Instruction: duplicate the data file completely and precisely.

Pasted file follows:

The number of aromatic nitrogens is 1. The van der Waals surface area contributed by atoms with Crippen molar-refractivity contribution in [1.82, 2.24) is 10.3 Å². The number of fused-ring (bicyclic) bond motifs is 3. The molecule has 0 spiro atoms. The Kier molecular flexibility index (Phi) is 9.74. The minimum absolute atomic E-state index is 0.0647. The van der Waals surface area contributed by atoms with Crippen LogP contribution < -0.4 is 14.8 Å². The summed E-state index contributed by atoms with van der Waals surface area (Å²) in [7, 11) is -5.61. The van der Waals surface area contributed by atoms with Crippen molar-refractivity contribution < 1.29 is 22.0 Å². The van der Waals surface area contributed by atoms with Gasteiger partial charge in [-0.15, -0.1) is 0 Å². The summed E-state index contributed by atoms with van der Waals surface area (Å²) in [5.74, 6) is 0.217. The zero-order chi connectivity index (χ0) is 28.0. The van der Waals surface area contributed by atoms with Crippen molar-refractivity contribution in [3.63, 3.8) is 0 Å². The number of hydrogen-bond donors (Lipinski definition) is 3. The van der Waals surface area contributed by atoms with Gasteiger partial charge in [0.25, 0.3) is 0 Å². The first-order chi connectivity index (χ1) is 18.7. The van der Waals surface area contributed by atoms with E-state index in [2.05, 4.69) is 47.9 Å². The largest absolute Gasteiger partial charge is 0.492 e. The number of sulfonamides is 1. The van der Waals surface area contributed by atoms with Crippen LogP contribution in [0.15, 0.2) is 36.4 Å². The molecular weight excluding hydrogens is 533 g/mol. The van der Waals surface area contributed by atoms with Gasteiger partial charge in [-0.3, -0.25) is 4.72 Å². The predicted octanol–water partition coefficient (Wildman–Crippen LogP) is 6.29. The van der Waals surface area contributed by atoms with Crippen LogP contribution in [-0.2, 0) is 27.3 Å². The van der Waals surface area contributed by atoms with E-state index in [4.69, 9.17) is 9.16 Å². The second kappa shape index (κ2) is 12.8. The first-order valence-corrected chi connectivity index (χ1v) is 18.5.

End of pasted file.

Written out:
The number of aromatic nitrogens is 1. The van der Waals surface area contributed by atoms with Crippen molar-refractivity contribution in [1.82, 2.24) is 10.3 Å². The number of fused-ring (bicyclic) bond motifs is 3. The molecule has 0 spiro atoms. The Kier molecular flexibility index (Phi) is 9.74. The minimum absolute atomic E-state index is 0.0647. The van der Waals surface area contributed by atoms with Crippen LogP contribution < -0.4 is 14.8 Å². The summed E-state index contributed by atoms with van der Waals surface area (Å²) in [7, 11) is -5.61. The van der Waals surface area contributed by atoms with Crippen molar-refractivity contribution < 1.29 is 22.0 Å². The van der Waals surface area contributed by atoms with Gasteiger partial charge in [-0.15, -0.1) is 0 Å². The summed E-state index contributed by atoms with van der Waals surface area (Å²) in [5.74, 6) is 0.217. The zero-order chi connectivity index (χ0) is 28.0. The van der Waals surface area contributed by atoms with Crippen molar-refractivity contribution in [3.63, 3.8) is 0 Å². The number of hydrogen-bond donors (Lipinski definition) is 3. The van der Waals surface area contributed by atoms with Gasteiger partial charge in [0.25, 0.3) is 0 Å². The first-order chi connectivity index (χ1) is 18.7. The van der Waals surface area contributed by atoms with E-state index in [2.05, 4.69) is 47.9 Å². The largest absolute Gasteiger partial charge is 0.492 e. The number of sulfonamides is 1. The van der Waals surface area contributed by atoms with Crippen LogP contribution in [0.15, 0.2) is 36.4 Å². The molecular weight excluding hydrogens is 533 g/mol. The van der Waals surface area contributed by atoms with Gasteiger partial charge in [-0.3, -0.25) is 4.72 Å². The predicted octanol–water partition coefficient (Wildman–Crippen LogP) is 6.29. The van der Waals surface area contributed by atoms with Crippen LogP contribution in [-0.2, 0) is 27.3 Å². The van der Waals surface area contributed by atoms with E-state index in [4.69, 9.17) is 9.16 Å². The second kappa shape index (κ2) is 12.8. The first-order valence-corrected chi connectivity index (χ1v) is 18.5.